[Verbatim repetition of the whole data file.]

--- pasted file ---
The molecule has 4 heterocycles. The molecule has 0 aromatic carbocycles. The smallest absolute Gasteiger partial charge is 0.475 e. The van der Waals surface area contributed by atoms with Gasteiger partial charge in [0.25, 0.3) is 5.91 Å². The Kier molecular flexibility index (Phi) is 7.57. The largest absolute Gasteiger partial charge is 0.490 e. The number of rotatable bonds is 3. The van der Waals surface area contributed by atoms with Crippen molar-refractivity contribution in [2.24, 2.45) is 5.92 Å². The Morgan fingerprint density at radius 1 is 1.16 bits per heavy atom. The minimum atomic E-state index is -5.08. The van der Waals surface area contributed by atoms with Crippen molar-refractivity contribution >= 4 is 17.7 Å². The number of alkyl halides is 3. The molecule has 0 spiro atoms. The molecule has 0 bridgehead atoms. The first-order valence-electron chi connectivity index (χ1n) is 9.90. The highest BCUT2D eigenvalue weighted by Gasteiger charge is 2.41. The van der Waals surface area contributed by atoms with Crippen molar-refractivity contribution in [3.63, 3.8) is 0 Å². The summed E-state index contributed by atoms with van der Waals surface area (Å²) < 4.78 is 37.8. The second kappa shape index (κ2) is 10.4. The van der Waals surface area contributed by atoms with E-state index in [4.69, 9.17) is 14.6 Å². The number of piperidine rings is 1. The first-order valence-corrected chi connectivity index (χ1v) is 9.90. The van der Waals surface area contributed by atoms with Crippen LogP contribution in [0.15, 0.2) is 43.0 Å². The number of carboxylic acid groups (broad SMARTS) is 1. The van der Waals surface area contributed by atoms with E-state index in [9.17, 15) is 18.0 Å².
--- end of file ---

The molecule has 4 heterocycles. The molecule has 0 aromatic carbocycles. The smallest absolute Gasteiger partial charge is 0.475 e. The van der Waals surface area contributed by atoms with Gasteiger partial charge in [0.25, 0.3) is 5.91 Å². The Kier molecular flexibility index (Phi) is 7.57. The largest absolute Gasteiger partial charge is 0.490 e. The number of rotatable bonds is 3. The van der Waals surface area contributed by atoms with Crippen molar-refractivity contribution in [2.24, 2.45) is 5.92 Å². The Morgan fingerprint density at radius 1 is 1.16 bits per heavy atom. The minimum atomic E-state index is -5.08. The van der Waals surface area contributed by atoms with Crippen molar-refractivity contribution >= 4 is 17.7 Å². The number of alkyl halides is 3. The molecule has 0 spiro atoms. The molecule has 0 bridgehead atoms. The first-order valence-electron chi connectivity index (χ1n) is 9.90. The highest BCUT2D eigenvalue weighted by Gasteiger charge is 2.41. The van der Waals surface area contributed by atoms with Crippen molar-refractivity contribution in [3.63, 3.8) is 0 Å². The summed E-state index contributed by atoms with van der Waals surface area (Å²) < 4.78 is 37.8. The second kappa shape index (κ2) is 10.4. The van der Waals surface area contributed by atoms with E-state index in [4.69, 9.17) is 14.6 Å². The number of piperidine rings is 1. The first-order valence-corrected chi connectivity index (χ1v) is 9.90. The van der Waals surface area contributed by atoms with Crippen LogP contribution in [0.15, 0.2) is 43.0 Å². The number of carboxylic acid groups (broad SMARTS) is 1. The van der Waals surface area contributed by atoms with E-state index in [9.17, 15) is 18.0 Å².